Despite China’s consecutive bans on cryptocurrencies, the enthusiasm of web3 talent doesn’t stop. Some are developing local services endorsed by the government, while others venture out of the country. Chinese web3 entrepreneurs and investors are leaving their marks globally by taking advantage of their country’s abundant tech talent.

China is still in its experimenting phase with emerging technologies.

Many argue that centralized, rent-seeking companies like Google and Meta have overtaken the current state of the internet or web2. Claiming the internet’s evolution through distributed ledger technologies like blockchain, which promise to increase decentralization and user ownership, is one of web3’s main selling points.

Blockchain technology has many other uses than the two well-known ones that have received billions of dollars in investment: cryptocurrencies and non-fungible tokens.

China is currently determining its web3 priorities, but it obviously doesn’t want to be left out. As a result, President Xi Jinping himself endorsed blockchain’s contribution to the technology revolution in 2019.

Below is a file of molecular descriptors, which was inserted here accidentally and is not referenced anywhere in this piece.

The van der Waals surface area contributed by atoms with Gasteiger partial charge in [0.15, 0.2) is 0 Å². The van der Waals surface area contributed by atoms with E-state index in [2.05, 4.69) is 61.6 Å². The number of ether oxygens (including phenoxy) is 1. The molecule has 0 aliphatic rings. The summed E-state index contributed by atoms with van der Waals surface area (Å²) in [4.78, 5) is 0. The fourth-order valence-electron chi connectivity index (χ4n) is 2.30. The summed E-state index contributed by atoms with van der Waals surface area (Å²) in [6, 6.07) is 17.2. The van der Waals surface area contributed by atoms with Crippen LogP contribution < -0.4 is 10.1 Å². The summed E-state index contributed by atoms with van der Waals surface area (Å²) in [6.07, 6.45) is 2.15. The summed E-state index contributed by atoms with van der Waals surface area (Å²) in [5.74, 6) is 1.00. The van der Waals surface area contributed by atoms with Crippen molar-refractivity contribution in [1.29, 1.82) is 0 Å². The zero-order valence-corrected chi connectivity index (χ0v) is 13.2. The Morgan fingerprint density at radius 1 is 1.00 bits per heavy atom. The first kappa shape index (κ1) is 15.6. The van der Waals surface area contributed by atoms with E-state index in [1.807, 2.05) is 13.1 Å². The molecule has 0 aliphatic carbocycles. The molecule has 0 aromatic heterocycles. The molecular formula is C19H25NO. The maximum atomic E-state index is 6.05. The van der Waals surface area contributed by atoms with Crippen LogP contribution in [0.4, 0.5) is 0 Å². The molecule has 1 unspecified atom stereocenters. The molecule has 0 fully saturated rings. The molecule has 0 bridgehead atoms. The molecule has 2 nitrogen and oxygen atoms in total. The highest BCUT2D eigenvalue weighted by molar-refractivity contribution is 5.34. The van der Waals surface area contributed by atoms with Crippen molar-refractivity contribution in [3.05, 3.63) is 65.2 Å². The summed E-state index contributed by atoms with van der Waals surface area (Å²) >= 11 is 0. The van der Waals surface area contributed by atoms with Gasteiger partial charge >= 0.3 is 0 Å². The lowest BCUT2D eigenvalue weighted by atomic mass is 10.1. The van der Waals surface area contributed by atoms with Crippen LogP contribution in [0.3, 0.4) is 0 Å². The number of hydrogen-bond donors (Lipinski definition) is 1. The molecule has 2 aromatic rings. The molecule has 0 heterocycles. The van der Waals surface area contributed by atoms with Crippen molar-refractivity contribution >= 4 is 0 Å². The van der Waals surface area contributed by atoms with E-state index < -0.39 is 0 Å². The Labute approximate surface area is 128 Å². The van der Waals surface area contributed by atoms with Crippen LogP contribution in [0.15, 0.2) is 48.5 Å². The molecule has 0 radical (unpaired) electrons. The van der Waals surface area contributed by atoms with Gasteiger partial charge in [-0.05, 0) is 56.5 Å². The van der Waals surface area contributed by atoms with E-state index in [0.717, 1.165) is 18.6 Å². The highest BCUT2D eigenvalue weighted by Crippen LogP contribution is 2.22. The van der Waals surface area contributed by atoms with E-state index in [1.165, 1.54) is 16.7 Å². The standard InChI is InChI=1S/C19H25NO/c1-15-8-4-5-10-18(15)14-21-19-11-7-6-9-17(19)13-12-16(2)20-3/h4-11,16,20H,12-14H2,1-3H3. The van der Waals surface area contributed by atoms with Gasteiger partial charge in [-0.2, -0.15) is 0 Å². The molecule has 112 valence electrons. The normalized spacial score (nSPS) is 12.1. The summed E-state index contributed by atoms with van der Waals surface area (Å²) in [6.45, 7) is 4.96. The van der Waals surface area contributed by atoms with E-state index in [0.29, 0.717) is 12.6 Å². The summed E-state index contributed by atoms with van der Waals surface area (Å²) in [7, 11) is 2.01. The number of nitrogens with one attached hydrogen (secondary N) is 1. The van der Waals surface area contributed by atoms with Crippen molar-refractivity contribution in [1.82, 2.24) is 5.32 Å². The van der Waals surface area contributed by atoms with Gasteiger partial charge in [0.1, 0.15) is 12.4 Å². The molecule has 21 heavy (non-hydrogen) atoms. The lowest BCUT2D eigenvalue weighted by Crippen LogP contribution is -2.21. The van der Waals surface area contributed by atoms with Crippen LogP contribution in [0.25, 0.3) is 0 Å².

China opposes the sharp price declines of cryptocurrencies that have agitated the market recently. The blockchain should be handled by reputable companies rather than by anonymous computers on the open web and bring productivity to sectors that the government deems appropriate. This looks to be advocating a more controlled, centralized form of web3.

Due to the financial hazards, China sought to criminalize initial coin offerings and crypto-based transactions. However, there is some ambiguity regarding other blockchain applications. Although China has cautioned against using NFT as financial assets, it is rebranding them as “digital collectibles,” which can only be purchased with RMB, China’s official currency, have limited liquidity, and are charged with improving copyright protection.

Following the top-down directive, some Chinese online developers are helping to create the foundation for digital treasures. The government has also approved other use cases. For instance, Ant Group, a financial affiliate of Alibaba, has developed a variety of blockchain services for use, including using blockchain to validate legal evidence and monitoring the safety of food supply chains.

Some contend that web3’s main assets are cryptocurrencies, which are used as a store of value. Therefore, web3 needs to function at its highest level. Those in China who share this viewpoint have generally shifted their attention outside, providing services to users abroad and soliciting money from institutions abroad.

China has immense tech talent.